Interventions for infantile haemangiomas (strawberry birthmarks) of the skin

  • Leonardi-Bee J
  • Batta K
  • O'Brien C
  • et al.
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Abstract

BACKGROUND Infantile haemangiomas (also known as strawberry birthmarks) are soft, raised swellings of the skin which are usually uncomplicated and tend to regress spontaneously over time. Some haemangiomas occur in high-risk areas or can develop complications; therefore, intervention may be necessary. Various interventions have been proposed, but it is unclear whether any of these interventions are effective. OBJECTIVES To assess the effects of interventions for infantile haemangiomas. SEARCH STRATEGY We searched the following databases up to March 2011: the Cochrane Skin Group Specialised Register, the Cochrane Central Register of Controlled Trials (Clinical Trials) in The Cochrane Library, MEDLINE, EMBASE, PsycINFO, AMED (Allied and Complementary Medicine), LILACS (Latin American and Caribbean Health Science Information database), CINAHL, and reference lists of articles. We also searched online trials registries for ongoing trials and grey literature. SELECTION CRITERIA We included children with haemangiomas. DATA COLLECTION AND ANALYSIS Two authors independently screened titles, abstracts, and the full text of publications; extracted data; and assessed risk of bias. MAIN RESULTS We included 4 studies with a total of 271 participants.One randomised controlled trial (RCT) compared pulsed dye laser (PDL) therapy versus the 'wait and see' approach. At one year PDL was significantly more likely to result in complete clearance. The risk ratio (RR) was 6.10 (95% CI [confidence interval] 1.89 to 19.64); however, there was no difference when clearance was defined as 'complete or minimal residual signs'. Redness was significantly less pronounced in the PDL group, but no differences were seen for height or surface area. Significant increases in atrophy and skin hypopigmentation were seen in the PDL group.One very old RCT assessed radiation versus mock-radiation; there was no significant difference in clearance at six years (RR 1.08, 95% CI 0.63 to 1.87) between the groups, irrespective of the size of the haemangioma and the skin colour.In one small RCT there was a significantly greater reduction in size of the haemangioma with oral prednisolone compared to intravenous methylprednisolone at three months (mean difference [MD] was 58 mm [95% CI 29.24 to 86.76]), and one year. Similar adverse events occurred in both groups.In another small RCT there was a significant reduction in the surface area of the haemangioma with bleomycin compared to the control (RR 21, 95% CI 1.34 to 328.86). AUTHORS' CONCLUSIONS This review has found limited evidence from individual RCTs to support some of the existing interventions (corticosteroid and PDL) for infantile haemangiomas. There is a need for further high-quality RCTs to validate the findings from these studies, and RCTs to assess the effect of other treatments, in particular relating to propranolol.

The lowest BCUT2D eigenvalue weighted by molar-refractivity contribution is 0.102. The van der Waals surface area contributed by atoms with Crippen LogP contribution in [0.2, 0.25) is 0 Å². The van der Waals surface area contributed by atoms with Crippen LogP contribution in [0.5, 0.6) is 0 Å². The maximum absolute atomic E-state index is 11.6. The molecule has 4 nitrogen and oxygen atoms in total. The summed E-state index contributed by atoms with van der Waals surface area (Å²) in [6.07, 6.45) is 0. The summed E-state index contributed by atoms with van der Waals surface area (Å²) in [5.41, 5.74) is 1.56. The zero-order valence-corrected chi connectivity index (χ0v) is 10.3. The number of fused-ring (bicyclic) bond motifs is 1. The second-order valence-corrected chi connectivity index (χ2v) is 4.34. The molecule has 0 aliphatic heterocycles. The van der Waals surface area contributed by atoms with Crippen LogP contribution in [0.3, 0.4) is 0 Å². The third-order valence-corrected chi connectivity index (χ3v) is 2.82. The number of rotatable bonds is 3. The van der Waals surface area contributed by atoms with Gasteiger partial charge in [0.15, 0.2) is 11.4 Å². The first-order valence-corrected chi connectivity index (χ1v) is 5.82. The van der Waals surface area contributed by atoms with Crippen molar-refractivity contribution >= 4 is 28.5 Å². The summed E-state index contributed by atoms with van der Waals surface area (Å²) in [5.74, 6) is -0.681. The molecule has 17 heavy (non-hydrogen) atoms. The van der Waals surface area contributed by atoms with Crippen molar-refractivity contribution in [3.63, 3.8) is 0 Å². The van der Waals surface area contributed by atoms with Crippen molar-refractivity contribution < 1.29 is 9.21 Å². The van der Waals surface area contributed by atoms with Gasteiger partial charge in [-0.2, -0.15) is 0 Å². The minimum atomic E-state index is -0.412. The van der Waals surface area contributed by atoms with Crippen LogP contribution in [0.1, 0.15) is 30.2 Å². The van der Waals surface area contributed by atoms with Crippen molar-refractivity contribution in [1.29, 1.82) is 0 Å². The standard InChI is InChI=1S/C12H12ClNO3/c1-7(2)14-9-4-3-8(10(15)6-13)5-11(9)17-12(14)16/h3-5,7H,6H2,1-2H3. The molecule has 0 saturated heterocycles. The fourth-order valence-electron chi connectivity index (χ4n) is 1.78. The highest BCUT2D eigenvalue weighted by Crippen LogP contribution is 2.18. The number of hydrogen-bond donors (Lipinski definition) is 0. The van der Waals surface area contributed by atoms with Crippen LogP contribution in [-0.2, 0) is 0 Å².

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Leonardi-Bee, J., Batta, K., O’Brien, C., & Bath-Hextall, F. J. (2011). Interventions for infantile haemangiomas (strawberry birthmarks) of the skin. Cochrane Database of Systematic Reviews. https://doi.org/10.1002/14651858.cd006545.pub2

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